BY JOHN CARTER JR
In remembrance of Estelle Getty, Beatrice Arthur, Rue McClanahan, and Betty White
At the very end of last year, the world received the news that beloved actress Betty White, 99, passed away in her sleep. Fans across social media shared their love for White and the moments in which they first came to know the actress. For many, their introduction to her work was on The Golden Girls by Susan Harris. The series has been popularized for its humor, wit, and slice-of-life good feels. Even while decades have passed since its run on NBC in the 80s and 90s the Golden Girls still connect with fans to this day. With White’s 100th birthday yesterday, let us look back at what made the Golden Girls so special.
Estelle Getty who played Sophia Petrillo on the show was originally only supposed to appear for the pilot however she quickly became a fan-favorite character and was kept on as a series regular. It was often Sophia’s sarcastic quick wit and no filter attitude that made Getty’s performance so charming. However, the show also had many moments of non-comedic depth for the character often relating to the relationship between Petrillo and her daughter Dorothy Zbornak.
Some of her best moments are in her “Picture it Sicily” monologues. It was this balance of sage savagery and tenderness that Getty performed consistently that established the character as one of the most beloved in television. Outside of television, she had also been an advocate for HIV/AIDS Healthcare and an ally to the LGBT community.
Veteran Beatrice Arthur who played Dorothy Zbornak who is known as being the brains of the group. Like Getty’s performance of Sophia Petrillo, Arthur’s is similarly witty, however, her specific skills in comedy are of the well-paced or slow-burn variety. She was a skilled actress with the ability to deliver a heartbreaking performance in one scene and a heartwarming one in the next while never breaking believability.
Similar to Alan Rickman, Beatrice Arthur was notable for slow-paced well-timed acting. Dorothy’s arc would be the one that ended the show, with her character being married to Blanche’s uncle. Outside of the show, Bea was known for her activism as an ally to the LGBT community going as far as bequeathing money to an LGBT organization the Ali Forney Center.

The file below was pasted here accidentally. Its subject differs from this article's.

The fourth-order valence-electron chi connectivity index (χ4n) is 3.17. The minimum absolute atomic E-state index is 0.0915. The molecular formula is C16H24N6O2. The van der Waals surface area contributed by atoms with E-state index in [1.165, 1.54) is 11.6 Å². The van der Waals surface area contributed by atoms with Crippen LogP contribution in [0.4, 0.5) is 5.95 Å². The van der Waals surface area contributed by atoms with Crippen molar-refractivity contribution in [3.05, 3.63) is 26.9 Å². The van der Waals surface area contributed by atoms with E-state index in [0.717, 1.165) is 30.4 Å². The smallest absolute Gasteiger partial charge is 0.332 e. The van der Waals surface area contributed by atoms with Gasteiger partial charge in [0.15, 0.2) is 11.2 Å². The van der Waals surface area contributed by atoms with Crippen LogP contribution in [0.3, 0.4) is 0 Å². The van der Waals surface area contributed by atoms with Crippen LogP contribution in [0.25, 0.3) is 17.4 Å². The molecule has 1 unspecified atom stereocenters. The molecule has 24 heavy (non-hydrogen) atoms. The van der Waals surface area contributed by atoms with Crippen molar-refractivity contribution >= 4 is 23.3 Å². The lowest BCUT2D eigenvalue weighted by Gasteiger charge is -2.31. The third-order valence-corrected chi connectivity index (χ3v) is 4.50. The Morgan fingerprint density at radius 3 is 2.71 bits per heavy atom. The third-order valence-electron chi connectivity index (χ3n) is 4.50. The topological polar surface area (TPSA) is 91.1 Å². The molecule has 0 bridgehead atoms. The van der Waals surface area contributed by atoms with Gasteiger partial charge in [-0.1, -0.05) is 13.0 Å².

Rue McClanahan played the one and only Blanche Devereaux, and ain’t nobody gonna steal her man. Blanche was written as sexy and fabulous while also maintaining an air of youth about her. She is so loved for her over-the-top reactions and hilariously smooth southern performance. McClanahan had worked with co-stars Betty White and Bea Arthur before on Carol Burnett’s Mama’s Family and Maude respectively. The actress’s brand of comedy was uniquely hers. McClanahan’s performance often was filled with convection concerning her escapades as well as her schemes to engage in them, and her skills in comedy lied in her melodrama. Offscreen she was an animal welfare and LGBT advocate.
Last and most certainly not least Veteran Betty White played the lovable and ditsy Rose Nylund. Rose was the heart of the show, she was lovable and kind. This was not much different from White herself who was known for being kind and having a happy disposition. White’s performance as Rose represents the blissfully ignorant archetype. Rose is known for her zany Saint Olaf stories that could eventually pay off with well-timed wisdom or for an equally well-timed joke.
White is one of the most beloved American Actresses and will be sorely missed, however, it is not only performances like Rose which will also be remembered but the actress’s kindness. Outside of television Betty was particularly known for her animal welfare activism as well as being a supporter of gay rights and openly opposing racial injustices when she was in her early television career.
The Golden Girls was much more than just the individual women who comprised the cast. The narratives and comedy they were telling pushed bounds. Many episodes addressed topics that related to women, African Americans, LGBTQ people and more. The show served comedy and seriousness, love and struggle, and cheesecake.
It was and continues to be a favorite pastime of many who are looking to laugh, cry, and even heal from the woes of the world. They were advocates for many causes before, throughout, and after their success with the show including in the realms of discrimination towards specific oppressed populations and animal welfare. The Golden Girls will be remembered and there isn’t just one reason to pin down. Like our four leading ladies and in the words of Johnny from S.E. Hinton’s The Outsiders, if the Golden Girls have taught us anything it is to “Stay Golden”.
I give the Golden Girls a whole Cheesecake (10/10 slices) for their cultural impact, the conversations the show started, and its humor.
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